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Kodak put themselves on the map over 100 years ago by selling to the masses. How does this differ?

I really don't see how you can make that comparison actually!
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Old 11-24-2018   #13
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I really don't see how you can make that comparison actually!
Possibly not an exact comparison, but Kodak did sell a cardboard box for making photographs, with a known but unrelated brand (Brownie) attached for marketing purposes.
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Old 11-25-2018   #14
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Originally Posted by Pentode View Post
Kodak put themselves on the map over 100 years ago by selling to the masses. How does this differ?
It differs in that there are no masses.

The general public are not going to suddenly spend time scanning film because someone licensed the Kodak brand for a scanner.
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Old 11-25-2018   #15
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The profit they do or don't make from sales they make will prove them right or wrong on that point. That's business.

Personally i find the whole area of branding over time a bit annoying. A brand dies and gets resurrected, sometimes with no link to the original company. Or a company gets bought out by another and the brand continues whether or not there's any DNA from the old firm in the products. Or a company just evolves to produce something that isn't really descended from what made them great.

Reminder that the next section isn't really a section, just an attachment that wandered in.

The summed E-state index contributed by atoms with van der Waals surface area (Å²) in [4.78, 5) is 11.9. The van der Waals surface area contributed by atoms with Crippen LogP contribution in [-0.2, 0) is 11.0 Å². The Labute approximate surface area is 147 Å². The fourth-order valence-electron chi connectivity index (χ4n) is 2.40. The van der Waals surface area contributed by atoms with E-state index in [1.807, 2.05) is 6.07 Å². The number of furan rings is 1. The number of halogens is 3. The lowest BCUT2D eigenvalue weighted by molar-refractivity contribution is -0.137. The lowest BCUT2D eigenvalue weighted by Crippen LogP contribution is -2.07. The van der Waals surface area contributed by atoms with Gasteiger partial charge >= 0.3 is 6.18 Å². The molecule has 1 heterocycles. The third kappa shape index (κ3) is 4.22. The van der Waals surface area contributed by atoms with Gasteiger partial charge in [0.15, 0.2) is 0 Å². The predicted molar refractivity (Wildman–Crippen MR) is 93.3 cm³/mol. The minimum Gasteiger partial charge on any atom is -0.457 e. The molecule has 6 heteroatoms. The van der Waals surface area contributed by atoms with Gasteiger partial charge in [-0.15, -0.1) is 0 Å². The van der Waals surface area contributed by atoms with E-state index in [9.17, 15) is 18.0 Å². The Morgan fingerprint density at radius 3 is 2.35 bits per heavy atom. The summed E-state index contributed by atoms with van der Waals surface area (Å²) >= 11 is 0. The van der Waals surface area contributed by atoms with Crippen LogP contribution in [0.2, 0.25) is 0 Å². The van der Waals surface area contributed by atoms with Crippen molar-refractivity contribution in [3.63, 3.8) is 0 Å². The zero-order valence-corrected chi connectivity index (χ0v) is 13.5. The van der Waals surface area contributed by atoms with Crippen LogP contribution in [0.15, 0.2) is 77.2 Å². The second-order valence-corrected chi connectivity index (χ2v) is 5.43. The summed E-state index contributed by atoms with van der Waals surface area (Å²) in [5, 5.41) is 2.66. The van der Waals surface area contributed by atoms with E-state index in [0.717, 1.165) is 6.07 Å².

Glad there's been some discussion of this scanner, i was wondering whether it was any good.




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Old 11-25-2018   #16
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Originally Posted by joe bosak View Post
The profit they do or don't make from sales they make will prove them right or wrong on that point. That's business.

Personally i find the whole area of branding over time a bit annoying. A brand dies and gets resurrected, sometimes with no link to the original company. Or a company gets bought out by another and the brand continues whether or not there's any DNA from the old firm in the products. Or a company just evolves to produce something that isn't really descended from what made them great.

Glad there's been some discussion of this scanner, i was wondering whether it was any good.




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It is fine for some use cases, not best for others. Again, it's not a scanner. It's a camera that takes a photo of a backlit film frame. Very much like the old slide copiers of days gone by. The concept is identical to the DSLR copy method currently touted here.

It's just scaled down using less powerful gear to a price point. Apparently some don't like to hear that but oh well.
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Old 11-26-2018   #17
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Originally Posted by bmattock View Post
It is fine for some use cases, not best for others. Again, it's not a scanner. It's a camera that takes a photo of a backlit film frame. Very much like the old slide copiers of days gone by. The concept is identical to the DSLR copy method currently touted here.